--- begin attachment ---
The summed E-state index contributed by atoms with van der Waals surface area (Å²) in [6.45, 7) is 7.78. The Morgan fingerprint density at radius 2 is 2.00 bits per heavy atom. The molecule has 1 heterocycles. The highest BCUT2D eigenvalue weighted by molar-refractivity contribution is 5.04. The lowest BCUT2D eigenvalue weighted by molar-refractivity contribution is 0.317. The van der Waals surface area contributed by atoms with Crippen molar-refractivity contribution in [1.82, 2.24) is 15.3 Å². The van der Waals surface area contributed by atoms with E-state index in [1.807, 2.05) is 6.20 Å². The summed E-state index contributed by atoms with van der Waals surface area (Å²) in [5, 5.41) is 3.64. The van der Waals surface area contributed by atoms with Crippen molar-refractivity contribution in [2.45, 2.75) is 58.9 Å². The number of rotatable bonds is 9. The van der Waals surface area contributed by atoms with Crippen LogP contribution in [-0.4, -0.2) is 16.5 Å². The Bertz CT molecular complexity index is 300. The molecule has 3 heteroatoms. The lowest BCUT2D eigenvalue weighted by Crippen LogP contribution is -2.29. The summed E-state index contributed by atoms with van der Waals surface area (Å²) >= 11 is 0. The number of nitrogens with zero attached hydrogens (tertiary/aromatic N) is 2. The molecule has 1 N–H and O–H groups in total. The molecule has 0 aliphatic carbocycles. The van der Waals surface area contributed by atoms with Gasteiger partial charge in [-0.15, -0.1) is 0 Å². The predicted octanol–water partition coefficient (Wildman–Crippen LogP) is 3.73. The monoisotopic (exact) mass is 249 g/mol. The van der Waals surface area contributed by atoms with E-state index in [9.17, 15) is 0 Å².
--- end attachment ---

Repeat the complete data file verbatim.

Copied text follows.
The summed E-state index contributed by atoms with van der Waals surface area (Å²) in [6.45, 7) is 7.78. The Morgan fingerprint density at radius 2 is 2.00 bits per heavy atom. The molecule has 1 heterocycles. The highest BCUT2D eigenvalue weighted by molar-refractivity contribution is 5.04. The lowest BCUT2D eigenvalue weighted by molar-refractivity contribution is 0.317. The van der Waals surface area contributed by atoms with Crippen molar-refractivity contribution in [1.82, 2.24) is 15.3 Å². The van der Waals surface area contributed by atoms with E-state index in [1.807, 2.05) is 6.20 Å². The summed E-state index contributed by atoms with van der Waals surface area (Å²) in [5, 5.41) is 3.64. The van der Waals surface area contributed by atoms with Crippen molar-refractivity contribution in [2.45, 2.75) is 58.9 Å². The number of rotatable bonds is 9. The van der Waals surface area contributed by atoms with Crippen LogP contribution in [-0.4, -0.2) is 16.5 Å². The Bertz CT molecular complexity index is 300. The molecule has 3 heteroatoms. The lowest BCUT2D eigenvalue weighted by Crippen LogP contribution is -2.29. The summed E-state index contributed by atoms with van der Waals surface area (Å²) >= 11 is 0. The number of nitrogens with zero attached hydrogens (tertiary/aromatic N) is 2. The molecule has 1 N–H and O–H groups in total. The molecule has 0 aliphatic carbocycles. The van der Waals surface area contributed by atoms with Gasteiger partial charge in [-0.15, -0.1) is 0 Å². The predicted octanol–water partition coefficient (Wildman–Crippen LogP) is 3.73. The monoisotopic (exact) mass is 249 g/mol. The van der Waals surface area contributed by atoms with E-state index in [9.17, 15) is 0 Å².